My friend Anthony Colangelo and I just recorded the third episode of our new podcast on Monday. Anthony's the kind of guy I could have hourlong phone conversations with on anything and it would be the most entertaining thing ever.
While he was retelling a memorable moment, Anthony reminded me of a funny little concept we came up with while we were studying at Full Sail University: Bose Mode.
Although Bose inarguably makes the best noise canceling headphones and earbuds on the planet, this moniker wasn't really meant as an endorsement. When this concept emerged, I think we were at the beginning of the second third of our academic path. This meant that regardless of prior knowledge everyone in our class had by this point acquired a hefty amount of knowledge.
With the acquisition of knowledge comes an odd phenomenon: it becomes much more intricate to accomplish something that involves that knowledge. I want to pause here to emphasize the fact that I'm not saying it's harder, because that's not true. Knowledge should give you the tools to solve problems more easily, but there's another edge to that sword.
When taught properly, knowledge is often accompanied with wisdom. I would define wisdom as the humility to appreciate the extent of one's ignorance. It's almost a trope but the more you know, the more you realize how much you don't know and have yet to learn.
I think a byproduct of knowledge and wisdom is thoughtfulness. It can help you make fewer rash decisions by encouraging you to spend more time weighing the variables at stake when solving a problem.
In order to weigh variables, you need to be able to hold them all in your mind at the same time. This is why being a judge must be excruciating.
In this industry of what people sometimes refer to as "knowledge work", there is an almost unstated understanding that what we refer to as "flow" is the state of mind required in order to make thoughftul decisions while weighing all the necessary variables.
When I try to explain this process to outsiders, I often use a computer as a metaphor — which seems fitting. In order to compute, a computer often needs to download data before it can even parse and analyze it. This is exactly what I believe flow helps "knowledge workers" like programmers and designers achieve. Slowly at first, faster as time elapses, we start placing all the facts about a problem at the forefront of our mind — our Random-access memory.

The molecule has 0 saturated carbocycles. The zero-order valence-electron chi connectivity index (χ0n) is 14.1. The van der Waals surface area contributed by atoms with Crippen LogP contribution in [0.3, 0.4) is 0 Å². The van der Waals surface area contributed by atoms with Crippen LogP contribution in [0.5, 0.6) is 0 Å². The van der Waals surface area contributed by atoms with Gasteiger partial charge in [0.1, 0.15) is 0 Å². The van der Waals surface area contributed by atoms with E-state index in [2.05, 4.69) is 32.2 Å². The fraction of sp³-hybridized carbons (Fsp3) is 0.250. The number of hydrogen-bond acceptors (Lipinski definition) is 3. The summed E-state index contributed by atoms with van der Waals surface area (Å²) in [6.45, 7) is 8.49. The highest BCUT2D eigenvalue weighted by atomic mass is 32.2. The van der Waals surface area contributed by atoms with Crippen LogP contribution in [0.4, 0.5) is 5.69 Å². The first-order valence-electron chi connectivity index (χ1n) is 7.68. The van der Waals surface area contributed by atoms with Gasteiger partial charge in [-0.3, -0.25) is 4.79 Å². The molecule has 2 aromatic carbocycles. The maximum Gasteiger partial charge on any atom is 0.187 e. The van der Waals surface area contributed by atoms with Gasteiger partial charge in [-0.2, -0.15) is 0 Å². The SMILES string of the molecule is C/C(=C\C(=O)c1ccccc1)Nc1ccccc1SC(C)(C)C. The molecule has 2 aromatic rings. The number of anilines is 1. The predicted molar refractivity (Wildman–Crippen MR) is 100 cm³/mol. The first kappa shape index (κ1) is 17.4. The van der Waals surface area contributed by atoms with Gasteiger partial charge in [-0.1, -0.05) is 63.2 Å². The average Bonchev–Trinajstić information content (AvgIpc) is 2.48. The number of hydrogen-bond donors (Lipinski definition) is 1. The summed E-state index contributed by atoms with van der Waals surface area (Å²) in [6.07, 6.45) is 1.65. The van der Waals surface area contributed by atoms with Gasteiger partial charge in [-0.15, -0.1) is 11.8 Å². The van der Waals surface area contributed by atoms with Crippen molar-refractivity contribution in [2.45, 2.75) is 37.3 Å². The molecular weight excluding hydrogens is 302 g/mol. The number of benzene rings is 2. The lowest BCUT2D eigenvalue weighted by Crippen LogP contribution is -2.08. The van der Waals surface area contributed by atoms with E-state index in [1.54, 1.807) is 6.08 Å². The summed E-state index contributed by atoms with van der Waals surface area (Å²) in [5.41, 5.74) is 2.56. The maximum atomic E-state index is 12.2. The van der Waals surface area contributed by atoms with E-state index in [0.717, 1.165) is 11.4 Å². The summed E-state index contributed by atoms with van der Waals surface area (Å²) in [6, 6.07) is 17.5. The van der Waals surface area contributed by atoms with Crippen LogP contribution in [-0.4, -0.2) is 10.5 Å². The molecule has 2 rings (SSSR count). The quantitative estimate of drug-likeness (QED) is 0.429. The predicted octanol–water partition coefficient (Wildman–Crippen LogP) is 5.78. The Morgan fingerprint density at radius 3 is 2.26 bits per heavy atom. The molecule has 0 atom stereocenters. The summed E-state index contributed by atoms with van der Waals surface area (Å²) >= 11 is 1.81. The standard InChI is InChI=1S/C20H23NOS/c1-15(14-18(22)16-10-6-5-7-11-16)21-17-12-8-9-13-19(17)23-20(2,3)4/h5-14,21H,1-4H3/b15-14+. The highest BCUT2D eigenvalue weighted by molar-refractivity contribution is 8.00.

The reason Bose Mode is so crucial is because any interruption, any loss of focus during such a critical phase means starting from scratch may be necessary. At the very least you will need to retrace your steps in order to make sure you didn't lose an important fact due to the interuption. When electrical current stops flowing through a computer's RAM, all the information it contained is irretrievably lost. That's because RAM is volatile memory, unlike the non-volatile memory of a hard drive or SSD. I find the similarity between humans and machines here striking.
Physically isolating yourself from the sounds of the world is a way to achieve flow which doesn't rely on the courtesy or cooperation of others. During my time at Full Sail, I've managed to achieve flow in a busy Firehouse Subs restaurant at rush hour while sitting under a TV blasting ESPN's SportCenter. All this thanks to my pair of noise canceling headphones and a base layer of lyric-less music1 that didn't subtract from my attention. The advantage of "Bose Mode" is that most actively noise canceling heaphones have an LED which shows whether the noise canceling mode is on. This can act as a mild deterrent to interruptions if people notice that not only you have headphones on, but you're clearly trying to block out external noise as well.
If you talk to any programmer who travels regularly, ask them what they do on a plane. On flights with no Internet access available, a roomful of strangers in the sky with the right pair of headphones can encourage rare feats of concentration and complex problem-solving. Thanks to Bose Mode, you will also barely even notice the heavy hum of the plane's engines.
All in all I'd encourage any "knowledge worker" to be aware of how volatile their optimal state of mind to achieve productive work is. You don't need to receive a popup notification and sound whenever an email comes in. You don't need to see a little badge number increment on your phone for that either. Email is not chat, it should be able to wait at least a few hours. If you have urgent email, then simply check it more often. At least you'll be doing that on your own schedule and not be at the mercy of other people's schedule.
Start using great isolation features like OS X and iOS's Do Not Disturb
modes. On OS X, hold
⌥ (Option) and click on the Notification Center
in your Menu Bar (the rightmost icon). This will grey out the icon and
will turn off all notifications until you
⌥ click it again. It's a
really useful tool to use when your brain is fully loaded and you've
achieved flow with the help of Bose Mode.
There are many other ways you can exert more control over what is allowed to interrupt you during your work, but none is as important as the realization of how costly these interruptions are to your ability to do good work with velocity.